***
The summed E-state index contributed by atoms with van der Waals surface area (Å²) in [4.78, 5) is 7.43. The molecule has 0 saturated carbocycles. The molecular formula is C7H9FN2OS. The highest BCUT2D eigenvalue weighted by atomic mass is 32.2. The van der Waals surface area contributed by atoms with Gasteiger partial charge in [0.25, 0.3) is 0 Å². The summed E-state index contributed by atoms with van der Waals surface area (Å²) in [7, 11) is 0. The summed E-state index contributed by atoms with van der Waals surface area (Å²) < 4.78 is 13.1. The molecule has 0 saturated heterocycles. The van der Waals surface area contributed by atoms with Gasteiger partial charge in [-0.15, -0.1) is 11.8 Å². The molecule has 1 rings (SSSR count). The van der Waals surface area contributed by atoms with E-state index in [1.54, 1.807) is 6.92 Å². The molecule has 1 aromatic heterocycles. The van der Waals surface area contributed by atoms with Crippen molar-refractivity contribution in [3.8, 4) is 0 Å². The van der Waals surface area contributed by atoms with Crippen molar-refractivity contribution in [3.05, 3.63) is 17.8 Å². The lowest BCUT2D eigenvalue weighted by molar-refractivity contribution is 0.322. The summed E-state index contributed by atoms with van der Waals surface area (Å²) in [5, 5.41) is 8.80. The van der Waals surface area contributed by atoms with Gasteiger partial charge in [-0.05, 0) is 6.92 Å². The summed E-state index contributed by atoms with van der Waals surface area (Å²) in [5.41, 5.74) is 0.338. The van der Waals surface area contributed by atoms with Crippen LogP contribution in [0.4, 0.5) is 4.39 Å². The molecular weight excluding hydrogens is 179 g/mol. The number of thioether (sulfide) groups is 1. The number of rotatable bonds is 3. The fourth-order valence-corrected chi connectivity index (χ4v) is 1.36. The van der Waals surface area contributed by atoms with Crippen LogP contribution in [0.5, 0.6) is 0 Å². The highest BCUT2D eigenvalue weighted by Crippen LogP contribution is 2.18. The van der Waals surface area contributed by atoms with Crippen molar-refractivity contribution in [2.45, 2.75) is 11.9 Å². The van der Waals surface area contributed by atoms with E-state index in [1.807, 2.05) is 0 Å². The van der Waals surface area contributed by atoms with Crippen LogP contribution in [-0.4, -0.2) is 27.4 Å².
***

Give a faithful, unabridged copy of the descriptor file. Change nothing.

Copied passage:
The summed E-state index contributed by atoms with van der Waals surface area (Å²) in [4.78, 5) is 7.43. The molecule has 0 saturated carbocycles. The molecular formula is C7H9FN2OS. The highest BCUT2D eigenvalue weighted by atomic mass is 32.2. The van der Waals surface area contributed by atoms with Gasteiger partial charge in [0.25, 0.3) is 0 Å². The summed E-state index contributed by atoms with van der Waals surface area (Å²) in [7, 11) is 0. The summed E-state index contributed by atoms with van der Waals surface area (Å²) < 4.78 is 13.1. The molecule has 0 saturated heterocycles. The van der Waals surface area contributed by atoms with Gasteiger partial charge in [-0.15, -0.1) is 11.8 Å². The molecule has 1 rings (SSSR count). The van der Waals surface area contributed by atoms with E-state index in [1.54, 1.807) is 6.92 Å². The molecule has 1 aromatic heterocycles. The van der Waals surface area contributed by atoms with Crippen molar-refractivity contribution in [3.8, 4) is 0 Å². The van der Waals surface area contributed by atoms with Crippen molar-refractivity contribution in [3.05, 3.63) is 17.8 Å². The lowest BCUT2D eigenvalue weighted by molar-refractivity contribution is 0.322. The summed E-state index contributed by atoms with van der Waals surface area (Å²) in [5, 5.41) is 8.80. The van der Waals surface area contributed by atoms with Gasteiger partial charge in [-0.05, 0) is 6.92 Å². The summed E-state index contributed by atoms with van der Waals surface area (Å²) in [5.41, 5.74) is 0.338. The van der Waals surface area contributed by atoms with Crippen LogP contribution in [0.4, 0.5) is 4.39 Å². The molecular weight excluding hydrogens is 179 g/mol. The number of thioether (sulfide) groups is 1. The number of rotatable bonds is 3. The fourth-order valence-corrected chi connectivity index (χ4v) is 1.36. The van der Waals surface area contributed by atoms with Crippen LogP contribution in [0.5, 0.6) is 0 Å². The highest BCUT2D eigenvalue weighted by Crippen LogP contribution is 2.18. The van der Waals surface area contributed by atoms with Crippen molar-refractivity contribution in [2.45, 2.75) is 11.9 Å². The van der Waals surface area contributed by atoms with E-state index in [1.807, 2.05) is 0 Å². The van der Waals surface area contributed by atoms with Crippen LogP contribution in [-0.4, -0.2) is 27.4 Å².